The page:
Poll: Voter Pessimism on Economy Helping GOP (Newsmax)
By Theodore Bunker | Tuesday, 01 November 2022 11:33 AM EDT
Republicans have received a slight bump in recent polls before the midterm elections mostly due to voters' unfavorable outlook on the economy, according to a new survey from The Wall Street Journal.
The poll asked voters to say why "this election is more important than most elections":
- 16% said the country needs to change direction.
- 13% said protecting election integrity and democracy.
- 12% said to remove President Joe Biden.
- 12% said to prevent Republicans from winning.
- 11% said to keep Democrats from winning.
- 11% said the economy.
- 9% said abortion or women's rights.
Voters also were asked to name the issue that "has made you MOST likely to vote in the upcoming Congressional election in November":
- 34% said inflation and rising prices.
- 28% said threats to democracy.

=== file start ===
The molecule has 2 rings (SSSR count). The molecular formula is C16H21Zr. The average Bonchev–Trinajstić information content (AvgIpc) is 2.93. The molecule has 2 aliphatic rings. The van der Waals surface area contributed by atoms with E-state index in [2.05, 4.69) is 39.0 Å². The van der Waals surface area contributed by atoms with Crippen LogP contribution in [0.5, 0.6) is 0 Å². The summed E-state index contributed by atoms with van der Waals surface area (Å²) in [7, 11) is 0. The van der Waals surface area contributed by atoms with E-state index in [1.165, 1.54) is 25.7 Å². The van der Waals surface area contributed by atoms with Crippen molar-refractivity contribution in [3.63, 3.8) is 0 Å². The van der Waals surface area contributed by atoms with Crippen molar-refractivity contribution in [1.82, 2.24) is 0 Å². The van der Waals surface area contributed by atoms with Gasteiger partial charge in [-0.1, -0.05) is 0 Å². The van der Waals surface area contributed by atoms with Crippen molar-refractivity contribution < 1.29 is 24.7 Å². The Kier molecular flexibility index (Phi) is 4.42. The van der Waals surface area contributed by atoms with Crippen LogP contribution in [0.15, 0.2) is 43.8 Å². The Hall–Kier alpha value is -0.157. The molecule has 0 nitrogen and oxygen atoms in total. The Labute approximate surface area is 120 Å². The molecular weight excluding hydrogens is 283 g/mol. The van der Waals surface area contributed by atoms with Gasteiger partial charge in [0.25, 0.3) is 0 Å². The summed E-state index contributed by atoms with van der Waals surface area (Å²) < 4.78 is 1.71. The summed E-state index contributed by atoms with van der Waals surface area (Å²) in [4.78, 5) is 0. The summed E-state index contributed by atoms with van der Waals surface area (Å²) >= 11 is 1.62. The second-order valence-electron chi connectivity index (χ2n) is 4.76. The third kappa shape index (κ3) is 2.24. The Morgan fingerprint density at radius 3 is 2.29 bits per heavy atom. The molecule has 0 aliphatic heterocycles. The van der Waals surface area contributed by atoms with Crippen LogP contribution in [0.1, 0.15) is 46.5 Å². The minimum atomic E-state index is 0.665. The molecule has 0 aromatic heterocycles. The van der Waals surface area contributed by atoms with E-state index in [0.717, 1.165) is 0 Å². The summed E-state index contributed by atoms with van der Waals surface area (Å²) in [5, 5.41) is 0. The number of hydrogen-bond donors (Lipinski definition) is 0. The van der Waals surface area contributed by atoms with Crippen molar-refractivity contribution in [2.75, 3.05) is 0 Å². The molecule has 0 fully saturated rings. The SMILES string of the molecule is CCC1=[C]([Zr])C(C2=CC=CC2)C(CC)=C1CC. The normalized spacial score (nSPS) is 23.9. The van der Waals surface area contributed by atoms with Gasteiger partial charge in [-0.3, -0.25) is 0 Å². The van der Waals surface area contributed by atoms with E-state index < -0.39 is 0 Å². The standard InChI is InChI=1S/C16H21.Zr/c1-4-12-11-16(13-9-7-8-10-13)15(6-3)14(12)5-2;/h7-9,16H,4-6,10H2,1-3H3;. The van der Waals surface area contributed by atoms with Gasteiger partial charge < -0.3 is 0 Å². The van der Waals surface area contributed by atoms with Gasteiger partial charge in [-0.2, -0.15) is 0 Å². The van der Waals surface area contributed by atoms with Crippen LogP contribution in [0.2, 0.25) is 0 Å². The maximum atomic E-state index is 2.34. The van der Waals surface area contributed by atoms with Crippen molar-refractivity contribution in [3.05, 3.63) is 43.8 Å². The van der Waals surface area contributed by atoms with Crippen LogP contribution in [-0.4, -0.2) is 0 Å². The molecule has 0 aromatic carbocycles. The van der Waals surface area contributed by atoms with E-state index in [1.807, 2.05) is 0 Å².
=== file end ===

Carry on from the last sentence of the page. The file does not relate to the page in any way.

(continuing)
- 17% said the overturning of Roe v. Wade.
- 11% said illegal immigration and border security.
- 8% said crime.
- 2% don't know or refused to answer.
Republican pollster Tony Fabrizio, who conducted the survey with Democrat John Anzalone, said "the focus on the economic stuff, particularly inflation, is helpful to the GOP headed into the final stretch."
Fabrizio noted that undecided voters are more likely to express concerns about the economy, meaning they "look more likely to break Republican than they do Democrat, if they vote."
If the election were held today:
- 46% in total support Republicans.
- 44% in total support Democrats.
- 9% are undecided.
Anzalone said that no matter what party holds control over Congress or the White House, unaffiliated voters "break against the party when you have economic diagnostics like we're seeing. End of story, done."
He added: "Voters trust the Republicans on that, right now. That's tough sledding for us."
The poll also found that in a hypothetical head-to-head matchup, Biden and former President Donald Trump would be tied if the 2024 presidential election were held today:
- 46% would vote for Biden.
- 46% would vote for Trump.
- 8% are undecided.
The Journal polled 1,500 registered voters across the country Oct. 22-26 with a margin of error of plus/minus 2.5 percentage points.